I also heard an undertone of fatalism, and frustration about how to communicate, and I'd heard that many times before. Particularly in Web Design as an art, modern software engineering practices have only begun to really take root and infiltrate as a professional practice. This is because only recently have Web Designers begun to recognize themselves as serious software professionals. 

That is not to say, that they weren't serious before. Or that they weren't software developers. It is just that in their daily practice, their brains had yet (and to some extent have yet) to converge on a common cultural recognition that they are professionals with a professional discipline.  

There are many reasons for this:
  • personal immaturity - a person is "just not there" yet, and may not see the value in reinvesting effort in skill building
  • "fire fighter" mentality - fire fighters don't have to be concerned about building structures, they just try to keep the flames at bay
  • stress - people who feel under the gun have much less presence of mind for reflection, self-improvement, or process improvement
  • management reactivity - this contributes to stress too and IMHO is the most important root cause in a small business environment

Management Reactivity

The young developer mentioned that the idea of version control prevalent in their office was to yell over a cubical wall and say "Hey, I'm going to edit FuBar.html, is anyone else editing it?".  Yet this isn't even a rudimentary version control such as copying to snapshot folders or renaming .bak files - it is just a verbal form of a semaphore.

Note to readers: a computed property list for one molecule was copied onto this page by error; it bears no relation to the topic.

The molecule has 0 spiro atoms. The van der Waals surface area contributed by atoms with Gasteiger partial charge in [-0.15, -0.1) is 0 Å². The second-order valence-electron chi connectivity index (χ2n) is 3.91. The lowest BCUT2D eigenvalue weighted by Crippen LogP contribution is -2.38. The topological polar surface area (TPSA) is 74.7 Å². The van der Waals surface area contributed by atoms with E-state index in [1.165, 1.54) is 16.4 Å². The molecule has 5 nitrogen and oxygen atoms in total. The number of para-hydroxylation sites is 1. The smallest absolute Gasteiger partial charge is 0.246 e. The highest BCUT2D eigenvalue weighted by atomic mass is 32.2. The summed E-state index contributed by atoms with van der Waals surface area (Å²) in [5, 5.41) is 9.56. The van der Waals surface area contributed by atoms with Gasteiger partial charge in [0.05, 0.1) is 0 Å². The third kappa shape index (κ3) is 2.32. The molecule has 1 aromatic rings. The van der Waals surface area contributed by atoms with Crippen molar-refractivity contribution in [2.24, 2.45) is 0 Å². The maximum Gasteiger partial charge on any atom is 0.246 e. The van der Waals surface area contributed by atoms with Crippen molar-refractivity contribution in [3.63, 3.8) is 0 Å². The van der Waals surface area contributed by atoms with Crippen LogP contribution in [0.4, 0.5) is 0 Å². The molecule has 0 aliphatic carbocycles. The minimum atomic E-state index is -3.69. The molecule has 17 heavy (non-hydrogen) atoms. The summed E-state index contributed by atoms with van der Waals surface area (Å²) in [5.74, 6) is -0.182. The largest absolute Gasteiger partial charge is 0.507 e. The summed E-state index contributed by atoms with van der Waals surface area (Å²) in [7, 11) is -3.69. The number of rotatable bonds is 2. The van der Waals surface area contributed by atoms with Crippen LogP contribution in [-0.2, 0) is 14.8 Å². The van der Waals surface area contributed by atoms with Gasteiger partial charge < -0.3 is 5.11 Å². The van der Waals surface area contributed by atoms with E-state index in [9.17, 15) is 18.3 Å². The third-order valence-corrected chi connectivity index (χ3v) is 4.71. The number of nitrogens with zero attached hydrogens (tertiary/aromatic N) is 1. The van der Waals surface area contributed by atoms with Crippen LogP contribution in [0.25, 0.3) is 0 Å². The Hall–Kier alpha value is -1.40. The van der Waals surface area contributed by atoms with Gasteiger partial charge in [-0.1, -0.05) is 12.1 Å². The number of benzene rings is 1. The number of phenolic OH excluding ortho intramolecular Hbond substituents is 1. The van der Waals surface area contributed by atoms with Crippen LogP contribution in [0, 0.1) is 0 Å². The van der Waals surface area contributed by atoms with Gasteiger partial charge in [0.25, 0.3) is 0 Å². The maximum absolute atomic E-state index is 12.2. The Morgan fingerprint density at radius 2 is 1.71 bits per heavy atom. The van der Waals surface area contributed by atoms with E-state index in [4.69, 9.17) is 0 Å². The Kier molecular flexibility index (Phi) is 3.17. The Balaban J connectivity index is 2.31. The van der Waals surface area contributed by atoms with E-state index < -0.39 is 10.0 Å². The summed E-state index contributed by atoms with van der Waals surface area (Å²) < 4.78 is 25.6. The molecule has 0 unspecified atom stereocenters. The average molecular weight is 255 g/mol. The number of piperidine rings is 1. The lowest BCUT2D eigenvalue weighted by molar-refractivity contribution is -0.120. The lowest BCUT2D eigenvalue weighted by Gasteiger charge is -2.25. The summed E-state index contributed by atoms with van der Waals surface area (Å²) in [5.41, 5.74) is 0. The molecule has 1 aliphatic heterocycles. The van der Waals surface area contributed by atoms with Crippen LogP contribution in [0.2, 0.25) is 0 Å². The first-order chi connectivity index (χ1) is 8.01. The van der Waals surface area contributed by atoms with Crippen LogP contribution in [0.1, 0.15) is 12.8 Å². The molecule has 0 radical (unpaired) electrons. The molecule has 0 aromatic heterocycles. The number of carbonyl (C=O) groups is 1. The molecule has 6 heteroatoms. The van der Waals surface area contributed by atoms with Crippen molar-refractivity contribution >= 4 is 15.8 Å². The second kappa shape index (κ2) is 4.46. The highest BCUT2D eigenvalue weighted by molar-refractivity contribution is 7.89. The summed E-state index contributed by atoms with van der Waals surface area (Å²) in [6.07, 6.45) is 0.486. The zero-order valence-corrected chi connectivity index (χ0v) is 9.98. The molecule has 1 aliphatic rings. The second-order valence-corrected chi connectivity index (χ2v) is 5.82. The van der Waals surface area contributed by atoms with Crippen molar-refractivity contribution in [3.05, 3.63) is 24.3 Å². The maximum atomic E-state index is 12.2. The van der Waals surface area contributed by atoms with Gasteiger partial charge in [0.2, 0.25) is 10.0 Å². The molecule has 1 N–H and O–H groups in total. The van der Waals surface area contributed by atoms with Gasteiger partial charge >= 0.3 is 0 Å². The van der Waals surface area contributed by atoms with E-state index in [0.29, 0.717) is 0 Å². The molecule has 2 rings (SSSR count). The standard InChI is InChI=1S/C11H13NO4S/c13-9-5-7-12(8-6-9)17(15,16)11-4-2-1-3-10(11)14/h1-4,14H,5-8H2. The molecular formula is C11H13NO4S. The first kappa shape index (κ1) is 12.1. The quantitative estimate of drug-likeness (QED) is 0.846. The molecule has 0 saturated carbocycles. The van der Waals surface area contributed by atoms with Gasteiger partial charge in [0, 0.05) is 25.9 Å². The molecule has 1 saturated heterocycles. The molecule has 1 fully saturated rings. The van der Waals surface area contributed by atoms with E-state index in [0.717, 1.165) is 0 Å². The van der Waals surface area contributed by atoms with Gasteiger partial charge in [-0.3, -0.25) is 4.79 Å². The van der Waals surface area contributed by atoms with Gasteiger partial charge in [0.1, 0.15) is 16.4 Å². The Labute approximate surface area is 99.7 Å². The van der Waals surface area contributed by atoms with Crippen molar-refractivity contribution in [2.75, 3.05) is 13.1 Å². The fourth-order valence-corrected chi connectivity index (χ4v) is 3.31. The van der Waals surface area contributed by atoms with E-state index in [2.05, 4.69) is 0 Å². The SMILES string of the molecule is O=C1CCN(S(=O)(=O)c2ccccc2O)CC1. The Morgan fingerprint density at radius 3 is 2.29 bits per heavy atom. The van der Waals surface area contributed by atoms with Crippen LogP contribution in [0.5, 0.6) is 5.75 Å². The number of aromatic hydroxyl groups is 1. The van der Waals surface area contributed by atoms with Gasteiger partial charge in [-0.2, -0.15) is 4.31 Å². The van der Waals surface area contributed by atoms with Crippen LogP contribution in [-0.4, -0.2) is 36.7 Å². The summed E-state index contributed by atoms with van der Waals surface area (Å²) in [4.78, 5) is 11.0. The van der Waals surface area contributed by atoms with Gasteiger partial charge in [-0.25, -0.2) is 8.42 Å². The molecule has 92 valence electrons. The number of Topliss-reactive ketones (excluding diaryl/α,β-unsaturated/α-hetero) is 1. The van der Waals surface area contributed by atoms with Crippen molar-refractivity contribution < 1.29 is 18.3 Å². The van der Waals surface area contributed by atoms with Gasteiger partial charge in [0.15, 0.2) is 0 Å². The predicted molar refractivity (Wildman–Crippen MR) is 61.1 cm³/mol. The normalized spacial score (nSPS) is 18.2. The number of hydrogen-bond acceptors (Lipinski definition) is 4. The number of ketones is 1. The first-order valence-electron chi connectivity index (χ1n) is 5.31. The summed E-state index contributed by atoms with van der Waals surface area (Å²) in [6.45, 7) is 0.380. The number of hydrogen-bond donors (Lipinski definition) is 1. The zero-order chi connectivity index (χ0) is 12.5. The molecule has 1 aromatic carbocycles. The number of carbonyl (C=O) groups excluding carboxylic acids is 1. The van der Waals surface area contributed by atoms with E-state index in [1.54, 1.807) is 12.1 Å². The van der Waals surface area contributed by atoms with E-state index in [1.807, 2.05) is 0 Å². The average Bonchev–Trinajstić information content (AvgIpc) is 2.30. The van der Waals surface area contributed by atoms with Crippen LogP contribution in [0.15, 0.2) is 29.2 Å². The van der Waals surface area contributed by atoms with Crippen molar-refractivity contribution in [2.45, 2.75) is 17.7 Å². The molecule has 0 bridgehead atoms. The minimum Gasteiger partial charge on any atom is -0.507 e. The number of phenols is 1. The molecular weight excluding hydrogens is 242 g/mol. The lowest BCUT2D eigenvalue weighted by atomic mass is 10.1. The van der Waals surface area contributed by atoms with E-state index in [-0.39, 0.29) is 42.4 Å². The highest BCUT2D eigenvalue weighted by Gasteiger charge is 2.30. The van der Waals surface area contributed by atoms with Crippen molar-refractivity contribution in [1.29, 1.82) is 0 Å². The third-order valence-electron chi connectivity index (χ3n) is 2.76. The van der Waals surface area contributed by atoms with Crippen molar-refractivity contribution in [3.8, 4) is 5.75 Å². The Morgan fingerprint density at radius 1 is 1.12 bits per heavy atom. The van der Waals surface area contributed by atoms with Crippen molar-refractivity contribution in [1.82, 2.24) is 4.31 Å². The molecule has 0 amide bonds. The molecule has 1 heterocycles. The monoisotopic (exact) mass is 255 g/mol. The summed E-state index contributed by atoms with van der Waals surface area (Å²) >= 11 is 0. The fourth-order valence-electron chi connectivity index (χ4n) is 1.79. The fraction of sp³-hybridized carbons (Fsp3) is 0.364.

The reason for this immaturity of practice? Ostensibly, it is that they do not have the time to pick up a new practice and put it in place, while also getting the backlog worked on.  

The root cause is reactivity in management. I do not mean "knee jerk" reactions, although that is a visible sign of reactivity.  It may alternatively be that management is poorly trained and possibly even incompetent. By reactivity I mean any practice that undermines a continuous improvement process by constantly misaligning the goals and the actual values expressed to the team. 

Lumped together, you might just simply say it is bad management. Other signs:
  • the company does not allocate a sufficient amount of resources for continued professional skill building
  • calculated risk taking is discouraged; the level of proof required to bring in new techniques or technologies is set higher than the level of proof required to keep the existing known poor practices and technologies with persistent defects
  • supervisors are not actively contributing to work output, but are all mere overseers
  • heavy emphasis on documentation in planning, with little reference or use of those documents by the team performing the work
  • frequent use of the word "just," "only," or other hedging language that diminishes the cost/effort/time/importance/complexity/thinking required to move forward in a sensible direction
  • "Continuous improvement" is a cliche used often, but with no practical path of allowing developers to start moving down any path that changes the toolchain or tactics.  


Now, here's the thing: that developer is young and that developer is smart,  so that developer has the power to effect change. Period. And that should be the End of Discussion.

But it isn't the end of the discussion. That developer is also inexperienced and is fearful or at least risk averse, and it is the employer who has the money. There is a real power imbalance when the developer sees herself as the one who needs the money more than anyone else needs her skills. 

By postponing skill building, the developer puts herself in a position to be used reactively. 

By foregoing process and technology improvement - and suppressing the adoption of modern software practices - the employer keeps the developer in a co-dependent posture. 

The tactics the developer learns to deal with problems reactively are employer-specific, and thus much less non-transferrable. At best, they fail to make the developer more attractive to another potential employer.   The employer can pay a co-dependent developer less, because the developer lacks confidence and lacks opportunities. Modern practices, on the other hand, make the developer more attractive to competitors and helps equalize the balance of power.